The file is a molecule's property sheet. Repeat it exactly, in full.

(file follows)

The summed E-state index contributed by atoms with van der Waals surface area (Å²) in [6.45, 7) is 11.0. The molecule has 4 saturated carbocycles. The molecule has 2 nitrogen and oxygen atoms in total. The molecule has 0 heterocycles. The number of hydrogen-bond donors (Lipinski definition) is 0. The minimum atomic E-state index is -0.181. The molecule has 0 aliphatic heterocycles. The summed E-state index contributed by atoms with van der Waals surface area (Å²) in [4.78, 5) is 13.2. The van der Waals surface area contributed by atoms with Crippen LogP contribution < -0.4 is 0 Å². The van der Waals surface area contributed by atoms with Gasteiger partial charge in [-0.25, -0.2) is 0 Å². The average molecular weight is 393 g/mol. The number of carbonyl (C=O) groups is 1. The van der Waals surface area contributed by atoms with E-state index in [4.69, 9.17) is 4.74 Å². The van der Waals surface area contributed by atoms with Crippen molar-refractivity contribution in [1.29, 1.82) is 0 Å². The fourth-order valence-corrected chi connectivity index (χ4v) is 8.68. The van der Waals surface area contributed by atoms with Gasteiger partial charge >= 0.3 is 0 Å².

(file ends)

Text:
The summed E-state index contributed by atoms with van der Waals surface area (Å²) in [6.45, 7) is 11.0. The molecule has 4 saturated carbocycles. The molecule has 2 nitrogen and oxygen atoms in total. The molecule has 0 heterocycles. The number of hydrogen-bond donors (Lipinski definition) is 0. The minimum atomic E-state index is -0.181. The molecule has 0 aliphatic heterocycles. The summed E-state index contributed by atoms with van der Waals surface area (Å²) in [4.78, 5) is 13.2. The van der Waals surface area contributed by atoms with Crippen LogP contribution < -0.4 is 0 Å². The van der Waals surface area contributed by atoms with Gasteiger partial charge in [-0.25, -0.2) is 0 Å². The average molecular weight is 393 g/mol. The number of carbonyl (C=O) groups is 1. The van der Waals surface area contributed by atoms with E-state index in [4.69, 9.17) is 4.74 Å². The van der Waals surface area contributed by atoms with Crippen molar-refractivity contribution in [1.29, 1.82) is 0 Å². The fourth-order valence-corrected chi connectivity index (χ4v) is 8.68. The van der Waals surface area contributed by atoms with Gasteiger partial charge >= 0.3 is 0 Å².